Jiménez goes on to defend a second main thesis: that nous's correlative objects are thought-independent, but not qua thinkable. Here, Jiménez challenges "abstractionist" readings according to which Aristotle, again, models nous on sensation and holds that nous reveals the world's already-given intelligibility, by abstracting intelligible forms from what we sense (see, e.g., pp. 4-5; 114). According to Jiménez, the abstractionist assumes, first, a metaphysical determinacy claim, that nous's objects are forms that nous abstracts. The abstractionist assumes, second, an epistemological determinacy claim, that how nous grasps its objects is epistemologically fixed, such that all cases of abstracting forms are instances of a determinate psychological type (pp. 114; 137). In denying that De Anima III.4 models thinking on sensation, Jiménez sets the stage for rejecting abstractionism as early as chapter 1. In chapters 5-6, however, he considers nous's objects in more detail. He challenges abstractionism by attacking the two determinacy claims that he thinks this view assumes.
In chapter 5, on essence and form in Metaphysics Z.4-8, Jiménez rejects the metaphysical determinacy claim about nous's proper objects. For his Aristotle, mind's objects "are not metaphysically characterizable in terms of form and/or matter," but instead "in relations of priority and posteriority" (p. 162). Minds, on this reading, do not grasp (intelligible) forms; instead, they grasp prior-posterior causal/explanatory relations. What is prior in any given context will have "formal" features; but what is prior need not be a form (p. 131). In chapter 6, on Posterior Analytics II.19, Jiménez commits Aristotle to epistemological indeterminacy about how nous grasps principles. Aristotle's view, he says, is particularist (p. 157).
According to Jiménez's third main thesis, Aristotle commits himself to a "time-perception model" of thinking, the main features of which Jiménez develops in chapters 7-9. In a nutshell, thinking is like perceiving time: "the inferential structure underlying time perception holds constitutively for thinking, too" (p. 191).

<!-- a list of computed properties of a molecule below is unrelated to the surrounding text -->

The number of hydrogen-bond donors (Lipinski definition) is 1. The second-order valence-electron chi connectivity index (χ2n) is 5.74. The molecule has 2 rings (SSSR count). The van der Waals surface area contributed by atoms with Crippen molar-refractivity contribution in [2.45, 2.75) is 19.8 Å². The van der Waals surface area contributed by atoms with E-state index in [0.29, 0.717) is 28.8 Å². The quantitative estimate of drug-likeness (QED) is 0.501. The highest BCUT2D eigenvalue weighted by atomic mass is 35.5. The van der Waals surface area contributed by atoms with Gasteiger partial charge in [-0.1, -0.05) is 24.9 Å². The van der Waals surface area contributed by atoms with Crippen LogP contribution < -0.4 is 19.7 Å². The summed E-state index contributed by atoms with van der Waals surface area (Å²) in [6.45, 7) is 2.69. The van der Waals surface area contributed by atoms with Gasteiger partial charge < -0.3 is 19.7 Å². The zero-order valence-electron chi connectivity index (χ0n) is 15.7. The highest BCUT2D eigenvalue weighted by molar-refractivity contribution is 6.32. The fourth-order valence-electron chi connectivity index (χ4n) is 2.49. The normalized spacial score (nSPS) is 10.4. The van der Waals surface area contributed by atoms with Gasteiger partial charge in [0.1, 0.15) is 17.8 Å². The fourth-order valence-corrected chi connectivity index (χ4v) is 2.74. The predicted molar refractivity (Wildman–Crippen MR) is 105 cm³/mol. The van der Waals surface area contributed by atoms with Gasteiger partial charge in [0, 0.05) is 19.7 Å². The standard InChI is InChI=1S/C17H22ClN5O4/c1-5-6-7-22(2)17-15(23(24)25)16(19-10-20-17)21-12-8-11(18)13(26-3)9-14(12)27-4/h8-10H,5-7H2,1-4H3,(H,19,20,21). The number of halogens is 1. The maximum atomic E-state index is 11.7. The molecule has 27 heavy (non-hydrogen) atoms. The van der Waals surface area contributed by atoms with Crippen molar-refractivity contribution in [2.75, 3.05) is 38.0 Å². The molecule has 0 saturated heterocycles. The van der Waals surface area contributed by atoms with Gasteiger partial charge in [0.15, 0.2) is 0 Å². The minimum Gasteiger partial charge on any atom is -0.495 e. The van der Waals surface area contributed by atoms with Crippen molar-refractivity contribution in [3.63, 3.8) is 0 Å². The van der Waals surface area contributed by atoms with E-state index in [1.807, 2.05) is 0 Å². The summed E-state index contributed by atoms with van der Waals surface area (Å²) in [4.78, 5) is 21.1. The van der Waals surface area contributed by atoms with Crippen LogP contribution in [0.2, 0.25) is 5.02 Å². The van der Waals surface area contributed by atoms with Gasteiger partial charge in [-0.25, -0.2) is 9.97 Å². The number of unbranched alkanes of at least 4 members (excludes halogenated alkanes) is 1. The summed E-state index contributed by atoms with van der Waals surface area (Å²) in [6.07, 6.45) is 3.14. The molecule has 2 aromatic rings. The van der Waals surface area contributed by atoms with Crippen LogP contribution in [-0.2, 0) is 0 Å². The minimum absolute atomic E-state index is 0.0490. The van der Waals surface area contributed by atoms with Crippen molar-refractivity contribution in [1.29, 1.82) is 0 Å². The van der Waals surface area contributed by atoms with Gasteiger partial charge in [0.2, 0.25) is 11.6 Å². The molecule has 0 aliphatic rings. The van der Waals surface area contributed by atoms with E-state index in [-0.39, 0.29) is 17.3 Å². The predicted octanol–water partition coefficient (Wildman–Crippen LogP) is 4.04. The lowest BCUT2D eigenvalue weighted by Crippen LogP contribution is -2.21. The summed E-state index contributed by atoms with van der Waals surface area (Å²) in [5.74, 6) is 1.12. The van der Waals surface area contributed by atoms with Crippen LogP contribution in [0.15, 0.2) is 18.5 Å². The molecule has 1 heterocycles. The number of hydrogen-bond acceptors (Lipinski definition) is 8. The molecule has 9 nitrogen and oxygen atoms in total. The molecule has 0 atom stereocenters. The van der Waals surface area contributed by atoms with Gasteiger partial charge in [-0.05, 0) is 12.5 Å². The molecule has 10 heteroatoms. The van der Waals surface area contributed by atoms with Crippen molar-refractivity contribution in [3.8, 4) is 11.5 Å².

Jiménez lays the foundations of this model in chapter 5's argument that priority/posteriority relations, instead of forms, serve as nous's objects. He further motivates this model with chapter 6's account of understanding. Thinking, Jiménez maintains, has a certain inferential structure. In understanding eclipses, for instance, we understand how the posterior follows from what is prior by discerning an explanatory principle, which serves as a medium. Chapter 7 adds to this model by examining Physics IV.10-14's discussion of time. Time-perception, Jiménez argues, involves a broadly inferential perception of the unity of the prior and the posterior through a medium. He further proposes that time-perception serves as an innate capacity through which we develop the power to think (pp. 183-186). By appealing to time-perception, then, Jiménez aims to explain how nous can emerge and develop without itself being an innate capacity.